So far, in clinical practice, the most commonly used endogenous glomerular filtration markers have still been serum creatinine (sCr) and blood urea nitrogen (BUN), especially in the developing countries like China. However, sCr and BUN concentrations are insensitive to moderate reductions in glomerular filtration rate (GFR). Moreover, sCr and BUN are also affected by extrarenal factors such as protein, muscle mass, and intake of nitrogen,, which is increased with the amount of milk formula and other parenteral nutrition preparations. Furthermore, sCr and BUN have a lot to do with age, gender, and body weight. More importantly, accurate evaluation of actual GFR remains difficult in the newborn period. Clinically, it can only be expressed by an approximate value – estimated GFR (eGFR).
Compared with the above classical biomarkers, neutrophil gelatinase-associated lipocalin (NGAL) has emerged as a promising indicator of kidney injury. It was demonstrated that oxidative stress, infection, ischemia, cytokines, intoxication, and other conditions leading to cellular necrosis, death, and apoptosis all could induce the upregulation of NGAL synthesis in kinds of tissues., Mishra et al. once evaluated NGAL as a sensitive biomarker for AKI. Seventy-one children underwent cardiothoracic surgery, which represents a typical model of renal ischemia-reperfusion. Moreover, NGAL was found 34 h earlier than sCr to detect AKI. Furthermore, in newborns, Song et al. found that area under the curve (AUC) of NGAL in the group of asphyxial renal damage was significantly higher than kidney injury molecule-1 (KIM-1) and cystatin C (Cys-C). Consequently, the diagnosis of renal injury in asphyxiated newborns using NGAL seems more efficiently compared with other indicators.
In previous researches related to NGAL, there have been few studies being studied and reported in asphyxiated newborns, especially in preterm infants., Moreover, in the above studies, the number of sample cases seems few. In view of this situation, we aimed to compare the values of NGAL with classical indicators (such as sCr, BUN, KIM-1, eGFR, and urine output) in asphyxiated infants (≤34 weeks) from two centers of China. Through this study, we hope to evaluate an efficient and accurate marker (NGAL) for identifying AKI in preterm infants.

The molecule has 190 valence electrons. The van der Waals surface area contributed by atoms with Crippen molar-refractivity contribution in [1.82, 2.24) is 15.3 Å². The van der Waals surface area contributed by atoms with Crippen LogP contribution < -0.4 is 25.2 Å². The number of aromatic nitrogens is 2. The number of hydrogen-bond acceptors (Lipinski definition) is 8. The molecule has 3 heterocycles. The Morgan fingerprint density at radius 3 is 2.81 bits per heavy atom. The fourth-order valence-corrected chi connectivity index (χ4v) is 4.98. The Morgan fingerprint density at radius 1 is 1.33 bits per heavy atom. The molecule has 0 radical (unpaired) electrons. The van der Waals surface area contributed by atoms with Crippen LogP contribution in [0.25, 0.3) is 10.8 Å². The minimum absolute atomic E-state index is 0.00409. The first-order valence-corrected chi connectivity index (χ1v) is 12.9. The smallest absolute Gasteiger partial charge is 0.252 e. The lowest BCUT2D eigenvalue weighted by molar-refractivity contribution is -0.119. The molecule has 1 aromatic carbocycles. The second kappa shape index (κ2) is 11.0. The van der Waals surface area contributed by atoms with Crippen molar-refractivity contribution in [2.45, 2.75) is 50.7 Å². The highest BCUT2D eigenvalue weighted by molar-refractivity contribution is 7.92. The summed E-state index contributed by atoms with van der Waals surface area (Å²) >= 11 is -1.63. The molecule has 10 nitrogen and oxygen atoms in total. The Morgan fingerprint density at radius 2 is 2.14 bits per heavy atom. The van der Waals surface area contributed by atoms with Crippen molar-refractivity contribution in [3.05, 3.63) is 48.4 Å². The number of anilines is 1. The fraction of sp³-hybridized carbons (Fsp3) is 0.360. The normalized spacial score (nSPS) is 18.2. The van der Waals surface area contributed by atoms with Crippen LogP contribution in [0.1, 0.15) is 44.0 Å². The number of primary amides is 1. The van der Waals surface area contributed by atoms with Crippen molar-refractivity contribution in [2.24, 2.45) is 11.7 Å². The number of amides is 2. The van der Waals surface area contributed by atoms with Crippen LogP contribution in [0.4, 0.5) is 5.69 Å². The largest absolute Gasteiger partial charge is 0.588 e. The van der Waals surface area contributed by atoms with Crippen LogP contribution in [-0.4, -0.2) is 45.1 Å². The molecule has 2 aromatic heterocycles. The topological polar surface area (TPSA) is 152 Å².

| Materials and Methods|| |
This is a two-center retrospective study. This study was performed on consecutive infants, born in the First Affiliated Hospital of Nanjing Medical University or Children's Hospital of Nanjing Medical University, between October 2016 and October 2017. The above two centers are both the largest NICUs (Level III) with 150/200 neonatal intensive care beds in Jiangsu Province of Eastern China. Written informed consent was given by patients' parents, and the local ethics committee approved this study (NO. NJMU201610134).
Asphyxia group: After birth, preterm infants (≤34 weeks) comply with asphyxia standard (adopt standard made by the American Academy of Pediatrics and the American College of Obstetricians and Gynecologists) were all included in the group. The asphyxia standard includes (a) profound metabolic or mixed acidemia (pH <7.00) on an umbilical arterial blood sample, if obtained, (b) an Apgar score of 0–3 for longer than 5 min, (c) neurologic manifestation, and (d) evidence of multiorgan dysfunction. However, severe infection (such as necrotizing enterocolitis and sepsis), shock, congenital anomaly, hyperbilirubinemia, and inherited metabolic diseases were excluded from our study. At last, 71 preterm infants were enrolled in asphyxia group. Control group: 70 preterm infants (≤34 weeks) were randomly included in the group (by odd and even numbers to avoid selection bias) during the same period. These participants contained 22 cases of neonatal swallowing syndrome, 21 cases of neonatal intracranial hemorrhage (≤ Grade II), 19 cases of ABO hemolysis, and 8 cases of neonatal wet lung syndrome. Exclusion criteria are as follows: Perinatal asphyxia, severe infection (such as necrotizing enterocolitis and sepsis), shock, congenital anomaly, hyperbilirubinemia, and inherited metabolic disease.
Samples and medical history collection
Peripheral venous blood (2 ml) and urine (8 ml) samples were obtained at 24, 48, and 96 h after birth. Enzyme-linked immunosorbent assay (ELISA) (using Quantikine ELISA kit, United States) was used to detect NGAL (urine, ng/ml) and KIM-1 levels (urine, ng/ml). The eGFR was calculated by Schwartz equation (eGFR ml/[min*1.73 m2] = K*height[cm]/sCr[μmol/l]). Fully automatic chemistry analyzer was used to detect sCr (umol/l) and BUN (mmol/l) levels by AU 5800 (Beckman Coulter, United States). Urine output was collected and calculated by nurses from NICU, presented as ml/kg/h. Moreover, general clinical data (including birth weight, gender, gestational age, mode of delivery, mother's age, Apgar score, and blood gas at birth) were also collected and checked.